A quick summary of my trajectory into user experience:
- Write embedded programs to control freezers. Try and make them suitable for maintenance engineers to use: i.e, give clear info easily
- Describe programs and write manuals
- Become a full-time tech author
- Train and write training courses
- Become very aware of what users had problems with
- Work for software companies
- Realise that whenever I couldn’t describe something easily, that meant it was poor design
- Try and persuade engineers of this
- Do an MSc in Human Computer Interaction and Ergonomics in an attempt to convince engineers that I really did know what I was talking about
- Lie on floor and bite carpet.
No. Omit the last step. I have never lain on the floor and bitten the carpet. I have been tempted to, frequently. I have succumbed to offering engineers chocolate, looming over them, complimenting on their English skills and wearing fairy wings. But not carpet-mastication. Yet.
My current problem (the one that is making me consider taking a quick chew on the washable wool/acrylic shagpile) is how to get people to think about what a user does as opposed to what they do.
In fact, to understand that users are people too. I sometimes feel as if I’m trying to explain to a Daily Mail reader that there might be a reason why people are in debt that doesn’t involve feckless spending on alcohol, tobacco and Sky sports.
Yes, users are not interested in how wonderful and clever your product is. They don’t care. They just want to do their job and then do something that they find interesting (which may, of course, involve feckless spending on tobacco, alcohol and Sky sports). They may have to run their payroll while a patient is vomiting in the waiting room and two doctors are off sick and someone has forgotten they’re the on call doctor that day and their car has broken down and they’re thinking about their snowboarding holiday. They do not have a calm uninterrupted environment to set up the best possible way of doing it. They just want it done and out of the way as quickly and effectively as possible: in their terms, not ours.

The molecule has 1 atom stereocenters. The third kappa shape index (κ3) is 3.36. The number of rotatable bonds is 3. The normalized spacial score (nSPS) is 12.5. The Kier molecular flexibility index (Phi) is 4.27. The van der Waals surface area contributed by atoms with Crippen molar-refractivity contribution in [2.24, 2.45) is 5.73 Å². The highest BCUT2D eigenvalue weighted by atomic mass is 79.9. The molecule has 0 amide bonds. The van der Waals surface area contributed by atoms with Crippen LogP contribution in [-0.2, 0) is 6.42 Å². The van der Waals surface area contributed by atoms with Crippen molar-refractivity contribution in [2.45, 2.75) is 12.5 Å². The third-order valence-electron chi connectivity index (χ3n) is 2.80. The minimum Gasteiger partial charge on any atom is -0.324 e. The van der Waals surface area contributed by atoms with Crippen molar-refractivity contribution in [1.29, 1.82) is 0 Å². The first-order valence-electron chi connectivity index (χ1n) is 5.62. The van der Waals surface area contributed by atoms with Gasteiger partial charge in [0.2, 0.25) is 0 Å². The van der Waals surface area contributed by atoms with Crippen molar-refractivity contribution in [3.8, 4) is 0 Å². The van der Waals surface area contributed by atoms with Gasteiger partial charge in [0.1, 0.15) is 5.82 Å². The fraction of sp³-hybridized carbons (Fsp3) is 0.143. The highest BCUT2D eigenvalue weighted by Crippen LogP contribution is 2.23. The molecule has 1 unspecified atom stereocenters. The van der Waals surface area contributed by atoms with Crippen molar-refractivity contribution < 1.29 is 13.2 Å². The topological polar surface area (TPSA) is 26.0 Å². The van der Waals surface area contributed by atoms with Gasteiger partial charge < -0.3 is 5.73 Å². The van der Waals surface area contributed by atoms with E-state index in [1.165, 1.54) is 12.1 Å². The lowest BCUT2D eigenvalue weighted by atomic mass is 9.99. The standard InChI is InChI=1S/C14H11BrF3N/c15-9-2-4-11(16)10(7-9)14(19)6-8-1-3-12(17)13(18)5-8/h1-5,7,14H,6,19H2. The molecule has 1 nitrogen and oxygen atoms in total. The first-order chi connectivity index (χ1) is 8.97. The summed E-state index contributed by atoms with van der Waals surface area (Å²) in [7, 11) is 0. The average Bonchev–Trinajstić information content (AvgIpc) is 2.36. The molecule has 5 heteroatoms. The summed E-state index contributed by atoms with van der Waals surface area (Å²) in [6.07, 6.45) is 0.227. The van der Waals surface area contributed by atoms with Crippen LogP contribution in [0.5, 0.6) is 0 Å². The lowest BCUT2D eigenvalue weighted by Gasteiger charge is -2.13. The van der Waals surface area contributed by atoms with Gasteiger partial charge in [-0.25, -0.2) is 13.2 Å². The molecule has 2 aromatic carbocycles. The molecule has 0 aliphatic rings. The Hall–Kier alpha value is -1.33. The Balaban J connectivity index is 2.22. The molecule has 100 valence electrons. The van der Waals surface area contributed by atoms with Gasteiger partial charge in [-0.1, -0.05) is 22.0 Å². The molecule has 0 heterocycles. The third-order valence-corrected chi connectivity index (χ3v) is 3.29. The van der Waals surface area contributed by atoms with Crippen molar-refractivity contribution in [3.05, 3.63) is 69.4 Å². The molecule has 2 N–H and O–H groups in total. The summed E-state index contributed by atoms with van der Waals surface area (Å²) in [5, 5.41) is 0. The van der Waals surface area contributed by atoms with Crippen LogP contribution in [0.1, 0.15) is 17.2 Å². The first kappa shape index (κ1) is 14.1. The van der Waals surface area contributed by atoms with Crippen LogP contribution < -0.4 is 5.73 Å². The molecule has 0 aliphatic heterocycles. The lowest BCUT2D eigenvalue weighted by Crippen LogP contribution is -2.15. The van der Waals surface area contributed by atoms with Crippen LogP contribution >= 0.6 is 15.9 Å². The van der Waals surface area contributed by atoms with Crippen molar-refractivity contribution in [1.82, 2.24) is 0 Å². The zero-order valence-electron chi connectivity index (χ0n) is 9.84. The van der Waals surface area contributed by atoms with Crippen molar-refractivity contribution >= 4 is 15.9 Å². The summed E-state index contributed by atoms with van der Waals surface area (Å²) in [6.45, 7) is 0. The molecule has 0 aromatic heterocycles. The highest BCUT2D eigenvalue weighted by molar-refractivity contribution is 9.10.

OK. Developers might agree with this, briefly, but they don’t have time to make it any simpler because they have to get a new release out. And they need the new release out because the sellers have to have something to sell so that we have money coming in which will ultimately pay for my tobacco, alcohol and Sky sports habit. And how does it get decided what’s in the new release?
It gets decided by David and Gavin, chatting about what they can do and what they think is cool and what they imagine people might want because one of them saw something like this last week on a website and thought that’s a good idea and our competitors are doing it anyway. If they were designing Daleks they’d have vampire teeth and a six pack because they’d heard Twilight was making a fortune. And they’d produce a full working prototype of a Dalek with vampire teeth and a six-pack. Not a wireframe or a sketch or even a mock-up. No, because it will be brilliant and they need it by Christmas so they can’t afford to waste time. And they’d get all the engineers to stop what they were doing to redesign the Dalek head set to fit in those vampire teeth. And to rewrite all the libraries to make them incorporate a blood-drinking ability. And then look at the results and say “That’s not what we wanted at all”.
At which point the temptation to fling myself to the floor and get a mouthful of tufts is quite high.